Energy Bill

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Clause 54

Secretary of State’s power of direction
Question proposed, That the clause stand part of the Bill.
Malcolm Wicks: I shall give a brief introduction to the clause. If a person has not complied with an obligation imposed on them by the programme, or if the Secretary of State believes that that person has been engaged in unlawful conduct that he believes may affect the programme, under the powers in the clause, he can direct the person to take action to comply with the obligation or to remedy the effects of any breach. As for unlawful conduct, the person must have been convicted of a criminal act by a United Kingdom court and, if relevant, for the period of appeal to have expired—or if an appeal is made, for it to have run its course.
Before issuing a notice to direct a person, the Secretary of State must consult the interested bodies. If the person does not comply with the direction, the clause will allow the Secretary of State to apply to the High Court for an order. If the High Court decides that the person has failed to comply with the direction, it can order the person to take whatever steps are necessary to ensure that the notice is complied with. Without the clause, there would be no way of ensuring that remedial action could take place if it was considered necessary. At the same time, the constraints contained within the clause, such as the need for an appeal to have run its course, will ensure that the powers cannot be misused. I suggest that the clause stand part of the Bill.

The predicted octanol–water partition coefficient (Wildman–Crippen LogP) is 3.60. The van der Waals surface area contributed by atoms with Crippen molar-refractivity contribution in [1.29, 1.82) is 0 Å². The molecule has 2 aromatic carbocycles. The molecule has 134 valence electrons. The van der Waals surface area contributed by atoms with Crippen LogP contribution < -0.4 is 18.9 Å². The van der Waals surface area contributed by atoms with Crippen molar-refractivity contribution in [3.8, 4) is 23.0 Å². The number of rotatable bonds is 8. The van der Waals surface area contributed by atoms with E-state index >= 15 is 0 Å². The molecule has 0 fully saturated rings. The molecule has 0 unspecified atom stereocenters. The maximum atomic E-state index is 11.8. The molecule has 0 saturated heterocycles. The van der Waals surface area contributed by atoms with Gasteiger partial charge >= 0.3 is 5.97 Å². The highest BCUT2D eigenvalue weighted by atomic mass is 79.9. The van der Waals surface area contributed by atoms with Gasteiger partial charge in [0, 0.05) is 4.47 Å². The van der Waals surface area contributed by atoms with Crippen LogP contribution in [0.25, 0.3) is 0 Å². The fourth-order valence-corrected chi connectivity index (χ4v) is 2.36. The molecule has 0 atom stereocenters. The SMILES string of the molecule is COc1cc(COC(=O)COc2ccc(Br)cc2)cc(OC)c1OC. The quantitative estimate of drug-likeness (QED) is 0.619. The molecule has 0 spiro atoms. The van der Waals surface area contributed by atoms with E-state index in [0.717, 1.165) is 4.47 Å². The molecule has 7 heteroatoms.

Question put and agreed to.
Clause 54 ordered to stand part of the Bill.
Clauses 55 to 57 ordered to stand part of the Bill.

Clause 58

Power to apply this Chapter to other nuclear installations
Question proposed, That the clause stand part of the Bill.
Malcolm Wicks: This clause recognises the fact that, in due course, companies may come forward with proposals to develop other nuclear installations and facilities that will sustain and support the development of a growing nuclear energy sector. It will apply to installations or facilities that are constructed for a purpose connected with the generation of electricity, such as fuel fabrication and/or decommissioning.
The clause is about future-proofing in this framework, and it is right that we make the most of this legislative opportunity to ensure that the recourse to public funds is remote at all times. If such proposals come forward, we will seek to ensure that the developers of new installations or facilities, which are constructed for a purpose connected to the generation of electricity by nuclear power stations, cover their full decommissioning costs and any waste management costs. We believe that developers of such installations should have to operate in the comprehensive regulatory framework proposed in the Bill.
The clause will give the Secretary of State the power to extend the clauses in the Bill by order under the affirmative procedure to such installations, to ensure that the same provisions can be applied to those facilities. Such an order will be subject to the affirmative procedure, which will provide Parliament with a further opportunity to scrutinise any proposal that comes forward. That is thought to be appropriate on the basis that the provisions will give the Secretary of State the power to extend the scope of the legislation in relevant cases. I suggest that the clause stand part of the Bill.
Question put and agreed to.
Clause 58 ordered to stand part of the Bill.

Clause 59

Co-operation with other public bodies